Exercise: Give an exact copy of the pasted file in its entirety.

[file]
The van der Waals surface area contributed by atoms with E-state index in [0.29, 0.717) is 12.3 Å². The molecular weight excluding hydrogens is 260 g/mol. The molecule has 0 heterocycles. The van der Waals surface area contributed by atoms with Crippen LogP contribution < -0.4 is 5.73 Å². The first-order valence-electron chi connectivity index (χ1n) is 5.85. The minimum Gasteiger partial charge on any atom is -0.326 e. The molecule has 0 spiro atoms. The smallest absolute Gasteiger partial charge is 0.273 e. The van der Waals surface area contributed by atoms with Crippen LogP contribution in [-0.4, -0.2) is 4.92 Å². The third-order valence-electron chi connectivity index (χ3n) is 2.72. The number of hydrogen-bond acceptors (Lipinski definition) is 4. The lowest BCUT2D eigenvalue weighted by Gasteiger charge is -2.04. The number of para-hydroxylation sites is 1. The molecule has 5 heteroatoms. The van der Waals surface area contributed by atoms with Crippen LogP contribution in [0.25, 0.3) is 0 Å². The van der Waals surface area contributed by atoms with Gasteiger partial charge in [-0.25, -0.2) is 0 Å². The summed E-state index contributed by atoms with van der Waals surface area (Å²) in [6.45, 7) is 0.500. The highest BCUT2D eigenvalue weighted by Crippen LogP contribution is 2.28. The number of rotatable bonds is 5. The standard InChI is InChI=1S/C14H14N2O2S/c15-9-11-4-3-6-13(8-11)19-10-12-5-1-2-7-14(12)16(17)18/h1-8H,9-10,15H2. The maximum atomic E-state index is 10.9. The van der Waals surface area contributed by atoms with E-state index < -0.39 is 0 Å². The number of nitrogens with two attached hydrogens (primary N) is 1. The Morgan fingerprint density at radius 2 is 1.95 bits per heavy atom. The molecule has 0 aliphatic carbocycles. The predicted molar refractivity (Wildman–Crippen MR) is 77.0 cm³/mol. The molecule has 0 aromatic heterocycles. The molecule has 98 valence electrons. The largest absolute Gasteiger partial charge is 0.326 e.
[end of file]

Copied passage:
The van der Waals surface area contributed by atoms with E-state index in [0.29, 0.717) is 12.3 Å². The molecular weight excluding hydrogens is 260 g/mol. The molecule has 0 heterocycles. The van der Waals surface area contributed by atoms with Crippen LogP contribution < -0.4 is 5.73 Å². The first-order valence-electron chi connectivity index (χ1n) is 5.85. The minimum Gasteiger partial charge on any atom is -0.326 e. The molecule has 0 spiro atoms. The smallest absolute Gasteiger partial charge is 0.273 e. The van der Waals surface area contributed by atoms with Crippen LogP contribution in [-0.4, -0.2) is 4.92 Å². The third-order valence-electron chi connectivity index (χ3n) is 2.72. The number of hydrogen-bond acceptors (Lipinski definition) is 4. The lowest BCUT2D eigenvalue weighted by Gasteiger charge is -2.04. The number of para-hydroxylation sites is 1. The molecule has 5 heteroatoms. The van der Waals surface area contributed by atoms with Crippen LogP contribution in [0.25, 0.3) is 0 Å². The van der Waals surface area contributed by atoms with Gasteiger partial charge in [-0.25, -0.2) is 0 Å². The summed E-state index contributed by atoms with van der Waals surface area (Å²) in [6.45, 7) is 0.500. The highest BCUT2D eigenvalue weighted by Crippen LogP contribution is 2.28. The number of rotatable bonds is 5. The standard InChI is InChI=1S/C14H14N2O2S/c15-9-11-4-3-6-13(8-11)19-10-12-5-1-2-7-14(12)16(17)18/h1-8H,9-10,15H2. The maximum atomic E-state index is 10.9. The van der Waals surface area contributed by atoms with E-state index < -0.39 is 0 Å². The number of nitrogens with two attached hydrogens (primary N) is 1. The Morgan fingerprint density at radius 2 is 1.95 bits per heavy atom. The molecule has 0 aliphatic carbocycles. The predicted molar refractivity (Wildman–Crippen MR) is 77.0 cm³/mol. The molecule has 0 aromatic heterocycles. The molecule has 98 valence electrons. The largest absolute Gasteiger partial charge is 0.326 e.